- Dave 


Edited by DAVIDG, 16 August 2020 - 11:51 AM.

  • Jeff B, LarsMalmgren and Pinbout like this

#24 MKV

MKV

    Cosmos

  • *****
  • Posts: 9,065
  • Joined: 20 Jan 2011
  • Loc: Southeast, USA

Posted 15 August 2020 - 03:19 PM

 

(5) you don't need to to grind, polish and figure a separate concave reference plate. I don't kn ow about others, but this sure makes more to sense form an ATM's point of view.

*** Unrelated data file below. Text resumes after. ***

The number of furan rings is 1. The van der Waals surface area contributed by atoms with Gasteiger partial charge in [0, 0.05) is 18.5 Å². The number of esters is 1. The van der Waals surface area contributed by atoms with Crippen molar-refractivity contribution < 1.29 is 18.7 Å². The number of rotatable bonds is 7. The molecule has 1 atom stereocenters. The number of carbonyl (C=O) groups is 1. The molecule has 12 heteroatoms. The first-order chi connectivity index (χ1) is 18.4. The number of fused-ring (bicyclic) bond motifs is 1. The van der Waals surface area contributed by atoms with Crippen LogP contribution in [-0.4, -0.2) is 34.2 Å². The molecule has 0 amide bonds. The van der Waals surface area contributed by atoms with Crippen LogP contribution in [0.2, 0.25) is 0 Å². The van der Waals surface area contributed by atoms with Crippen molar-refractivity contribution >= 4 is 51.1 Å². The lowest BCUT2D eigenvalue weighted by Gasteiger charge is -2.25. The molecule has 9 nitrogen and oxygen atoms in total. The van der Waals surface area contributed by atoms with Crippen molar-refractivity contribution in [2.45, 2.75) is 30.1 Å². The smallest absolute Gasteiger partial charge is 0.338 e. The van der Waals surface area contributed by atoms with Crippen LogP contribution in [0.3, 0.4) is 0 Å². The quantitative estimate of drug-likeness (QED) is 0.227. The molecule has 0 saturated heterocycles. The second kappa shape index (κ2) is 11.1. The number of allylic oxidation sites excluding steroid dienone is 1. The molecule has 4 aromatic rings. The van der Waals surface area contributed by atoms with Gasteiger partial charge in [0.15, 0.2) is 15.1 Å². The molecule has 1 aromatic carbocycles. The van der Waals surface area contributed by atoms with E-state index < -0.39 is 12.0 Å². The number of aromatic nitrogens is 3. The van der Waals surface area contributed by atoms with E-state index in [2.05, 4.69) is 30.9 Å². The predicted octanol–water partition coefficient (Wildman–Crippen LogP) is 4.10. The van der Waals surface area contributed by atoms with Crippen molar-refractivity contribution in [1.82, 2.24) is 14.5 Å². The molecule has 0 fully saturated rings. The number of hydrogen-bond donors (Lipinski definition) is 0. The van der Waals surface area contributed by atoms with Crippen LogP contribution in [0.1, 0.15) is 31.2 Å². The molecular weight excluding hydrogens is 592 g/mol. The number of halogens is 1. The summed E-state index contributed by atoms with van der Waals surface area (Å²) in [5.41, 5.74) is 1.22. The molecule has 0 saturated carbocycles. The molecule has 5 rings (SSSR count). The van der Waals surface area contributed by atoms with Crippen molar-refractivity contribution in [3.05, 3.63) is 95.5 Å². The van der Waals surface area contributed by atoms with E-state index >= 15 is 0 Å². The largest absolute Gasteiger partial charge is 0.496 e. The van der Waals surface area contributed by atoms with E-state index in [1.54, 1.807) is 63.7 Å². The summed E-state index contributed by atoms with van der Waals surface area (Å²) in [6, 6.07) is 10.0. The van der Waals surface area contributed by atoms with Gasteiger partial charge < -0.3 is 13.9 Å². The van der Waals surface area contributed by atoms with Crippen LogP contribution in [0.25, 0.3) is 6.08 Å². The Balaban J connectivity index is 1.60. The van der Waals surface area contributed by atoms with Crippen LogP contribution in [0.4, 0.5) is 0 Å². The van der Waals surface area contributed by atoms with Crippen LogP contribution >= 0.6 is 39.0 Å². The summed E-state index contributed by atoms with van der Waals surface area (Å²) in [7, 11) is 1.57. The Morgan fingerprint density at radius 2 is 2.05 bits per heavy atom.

This wasn't necessary in my experience.  The tool was the contact plate which was flash polished and used to establish exact radius of curvature of the convex surface and fringe test it as well.   I don't believe Tom ever claimed the Waineo test to be his invention.  Others may have named it after him.  Tom was a real pro who in a long caeer made optics under government contracts for satellites.  He would help any amateur who asked for help and was generous in helping me with his time.  He was humble as well.  The Waineo mirror I made needs to be re-cored  and afterwards fine ground, polished and re-figured as necessary as the present aperture size limits its usefulness.  I may or may not get around to it as it has been in its can since 1999 when it was aluminized.  Shiny little devil.   The reason I started this thread was because the RNL test seems to be popular and in use by ATMs here.   At least two skilled ATMs here verify its utility and quality based upon verification via autocollimation which speaks volumes to me and others.   Perhaps someone should start a thread on the Waineo null test and lead with the caveat to make sure the center hole is big enough for present and future projects.